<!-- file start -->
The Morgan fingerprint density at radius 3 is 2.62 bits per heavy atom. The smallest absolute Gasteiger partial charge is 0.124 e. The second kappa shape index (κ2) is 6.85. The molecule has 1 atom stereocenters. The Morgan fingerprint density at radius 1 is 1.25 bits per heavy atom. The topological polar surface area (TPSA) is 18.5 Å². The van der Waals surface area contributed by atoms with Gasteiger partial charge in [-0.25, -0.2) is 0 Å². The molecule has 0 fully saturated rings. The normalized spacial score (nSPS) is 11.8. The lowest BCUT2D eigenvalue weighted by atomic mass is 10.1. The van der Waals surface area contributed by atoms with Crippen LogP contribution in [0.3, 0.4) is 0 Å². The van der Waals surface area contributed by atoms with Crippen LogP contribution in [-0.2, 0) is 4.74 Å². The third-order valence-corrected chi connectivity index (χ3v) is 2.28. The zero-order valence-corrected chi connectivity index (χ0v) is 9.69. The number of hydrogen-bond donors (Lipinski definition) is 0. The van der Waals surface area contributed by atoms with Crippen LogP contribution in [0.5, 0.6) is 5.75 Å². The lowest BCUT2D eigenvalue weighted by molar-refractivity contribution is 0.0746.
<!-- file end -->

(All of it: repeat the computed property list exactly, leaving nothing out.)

The Morgan fingerprint density at radius 3 is 2.62 bits per heavy atom. The smallest absolute Gasteiger partial charge is 0.124 e. The second kappa shape index (κ2) is 6.85. The molecule has 1 atom stereocenters. The Morgan fingerprint density at radius 1 is 1.25 bits per heavy atom. The topological polar surface area (TPSA) is 18.5 Å². The van der Waals surface area contributed by atoms with Gasteiger partial charge in [-0.25, -0.2) is 0 Å². The molecule has 0 fully saturated rings. The normalized spacial score (nSPS) is 11.8. The lowest BCUT2D eigenvalue weighted by atomic mass is 10.1. The van der Waals surface area contributed by atoms with Crippen LogP contribution in [0.3, 0.4) is 0 Å². The van der Waals surface area contributed by atoms with Crippen LogP contribution in [-0.2, 0) is 4.74 Å². The third-order valence-corrected chi connectivity index (χ3v) is 2.28. The zero-order valence-corrected chi connectivity index (χ0v) is 9.69. The number of hydrogen-bond donors (Lipinski definition) is 0. The van der Waals surface area contributed by atoms with Crippen LogP contribution in [0.5, 0.6) is 5.75 Å². The lowest BCUT2D eigenvalue weighted by molar-refractivity contribution is 0.0746.